Out of fear, most Libyans disengaged with online discussions of politics or current affairs and stayed away from public online spaces and preferred to engage in small closed online groups.
Even these conversations were often guarded, however, since they could be infiltrated by outsiders with malicious aims. So, online spaces became fragmented and there became an information vacuum.
International media coverage died down, and people weren’t talking about what was happening. As a result, only those affiliated and protected by armed groups, political parties like the Muslim Brotherhood, or other powerful groups were left to fill the void.
Things really went downhill after 2014 with the Qatari-backed “Libyan Dawn” militias’ seizure of Tripoli and the evacuation of the international community from Libya.
There wasn’t any in-country independent media or any reliable information that wasn’t filtered through specific foreign-funded channels. It was and still remains a confusing space.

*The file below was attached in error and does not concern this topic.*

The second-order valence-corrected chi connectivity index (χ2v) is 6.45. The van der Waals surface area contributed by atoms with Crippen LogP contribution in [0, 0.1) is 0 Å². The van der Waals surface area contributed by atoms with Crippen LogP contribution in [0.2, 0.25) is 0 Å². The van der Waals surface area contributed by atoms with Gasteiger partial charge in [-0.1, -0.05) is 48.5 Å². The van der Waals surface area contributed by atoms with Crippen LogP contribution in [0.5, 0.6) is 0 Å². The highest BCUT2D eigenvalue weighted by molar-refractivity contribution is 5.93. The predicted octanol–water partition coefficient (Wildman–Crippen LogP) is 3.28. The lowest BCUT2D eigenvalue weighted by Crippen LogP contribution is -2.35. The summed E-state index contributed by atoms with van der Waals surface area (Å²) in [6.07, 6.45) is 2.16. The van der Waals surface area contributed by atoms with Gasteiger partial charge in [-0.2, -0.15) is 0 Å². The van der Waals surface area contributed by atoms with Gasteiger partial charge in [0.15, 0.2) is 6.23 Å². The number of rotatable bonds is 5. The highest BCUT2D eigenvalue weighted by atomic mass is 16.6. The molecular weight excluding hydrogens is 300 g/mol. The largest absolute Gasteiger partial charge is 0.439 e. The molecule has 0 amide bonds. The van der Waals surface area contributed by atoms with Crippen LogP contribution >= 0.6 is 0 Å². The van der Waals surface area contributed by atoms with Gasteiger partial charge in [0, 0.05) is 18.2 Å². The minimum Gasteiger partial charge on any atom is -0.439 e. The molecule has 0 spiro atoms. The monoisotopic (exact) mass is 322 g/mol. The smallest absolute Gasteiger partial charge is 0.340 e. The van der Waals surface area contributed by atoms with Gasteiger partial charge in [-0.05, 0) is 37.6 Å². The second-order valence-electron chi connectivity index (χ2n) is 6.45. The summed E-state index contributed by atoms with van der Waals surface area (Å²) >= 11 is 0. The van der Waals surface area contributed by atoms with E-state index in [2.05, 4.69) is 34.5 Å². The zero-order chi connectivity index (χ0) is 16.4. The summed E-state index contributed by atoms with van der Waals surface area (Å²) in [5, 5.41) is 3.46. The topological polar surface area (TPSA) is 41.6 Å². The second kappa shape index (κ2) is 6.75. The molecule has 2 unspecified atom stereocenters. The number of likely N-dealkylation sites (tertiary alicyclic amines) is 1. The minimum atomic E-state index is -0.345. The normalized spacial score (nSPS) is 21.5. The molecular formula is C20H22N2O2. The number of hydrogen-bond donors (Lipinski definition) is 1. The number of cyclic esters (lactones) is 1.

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Furthermore, social media personalities and war influencers lead the efforts to push hate-filled narratives and political campaigns to Libyan audiences.
Khadeja Ramali is an independent consultant who has worked on issues involving community and digital spaces in Libya since 2014. She is a geophysicist and co-founder of Project Silphium. She has been collaborating with Libyan women’s Radio Network Project, which aims to expand the capacity of women media professionals in Libya.